Programme sur l’attachement en intervention relationnelle
Age group: Early childhood (0-6)
Gender: Mixed (male and female)
Number of completed Canadian outcome evaluation studies: 1
Continuum of intervention: Secondary crime prevention; Tertiary crime prevention
The Programme sur l’attachement en intervention relationnelle is an intervention program implemented by the Centre Jeunesse de Lanaudière (CJL) in collaboration with the Ministry of Public Safety in Quebec. The program aimed to improve the relational safety of children under the age of 5 in the Lanaudière region. The program also aimed to improve parental behaviours towards children in interaction contexts and increase parental competence.
The program is centered on counselling and social work; family therapy; parent training; skills training; and social emotional learning.
The main goals of the Programme sur l’attachement en intervention relationnelle are to:
- Reduce the incidence of neglectful and abusive behaviour among the most at-risk parents; and
- Reduce the impact that neglectful and abusive behaviour can have on child development.
The appropriate clientele for the Programme sur l’attachement en intervention relationnelle is children (and their parents) from birth to 5 years of age who have medical complications (i.e., prematurity, fetal alcohol syndrome), intellectual or behavioural problems, and problems associated with emotional regulation and attachment potentially due to family relationship problems.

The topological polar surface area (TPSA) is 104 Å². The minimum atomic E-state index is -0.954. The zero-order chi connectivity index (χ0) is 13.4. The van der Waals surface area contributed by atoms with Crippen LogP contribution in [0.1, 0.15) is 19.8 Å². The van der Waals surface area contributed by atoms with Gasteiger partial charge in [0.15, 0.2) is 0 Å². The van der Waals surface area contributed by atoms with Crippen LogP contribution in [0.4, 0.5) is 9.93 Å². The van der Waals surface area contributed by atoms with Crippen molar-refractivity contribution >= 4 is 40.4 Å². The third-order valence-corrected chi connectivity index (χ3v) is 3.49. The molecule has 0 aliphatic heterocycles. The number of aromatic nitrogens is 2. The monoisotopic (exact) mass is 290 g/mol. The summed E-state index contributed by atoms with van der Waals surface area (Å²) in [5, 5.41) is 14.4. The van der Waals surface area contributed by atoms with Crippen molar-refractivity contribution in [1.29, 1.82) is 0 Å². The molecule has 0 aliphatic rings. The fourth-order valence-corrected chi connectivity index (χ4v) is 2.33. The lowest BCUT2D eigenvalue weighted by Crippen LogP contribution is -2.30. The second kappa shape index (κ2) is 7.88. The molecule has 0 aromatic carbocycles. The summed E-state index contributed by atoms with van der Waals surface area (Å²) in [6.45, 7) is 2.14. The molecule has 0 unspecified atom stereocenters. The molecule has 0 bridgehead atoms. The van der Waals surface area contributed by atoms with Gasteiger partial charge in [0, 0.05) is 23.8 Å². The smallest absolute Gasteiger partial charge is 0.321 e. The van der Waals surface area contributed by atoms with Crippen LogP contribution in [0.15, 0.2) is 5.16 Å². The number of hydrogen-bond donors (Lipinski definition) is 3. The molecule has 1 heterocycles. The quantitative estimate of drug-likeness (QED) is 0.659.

To participate in the program, parents must be French speaking and currently seeking assistance from the Centre Jeunesse de Lanaudière (CJL) and the Centre Jeunesse Mauricie Centre-du-Québec (CJMCQ).
Children are referred to the program by the Centre Jeunesse de Lanaudière (CJL) and the Centre Jeunesse Mauricie Centre-du-Québec (CJMCQ).
The Programme sur l’attachement en intervention relationnelle consists of:
- Eight home visits take place which are geared toward improving the behaviour of parents through activities involving parent-child interactions. These activities are videotaped and used to provide feedback to parents once their participation in the program is complete. Recorded activities correspond to the following priority objectives: the sensitivity of the parent towards the child; the ability of the parent and the child to engage in mutually reciprocal interactions; and the perception of commitment and responsibility for the child. Program facilitators also address important topics including knowledge of child development; representations and attitudes of parents towards the child; and stress experienced in the context of parenting. Visits are weekly and are approximately 90 minutes in length.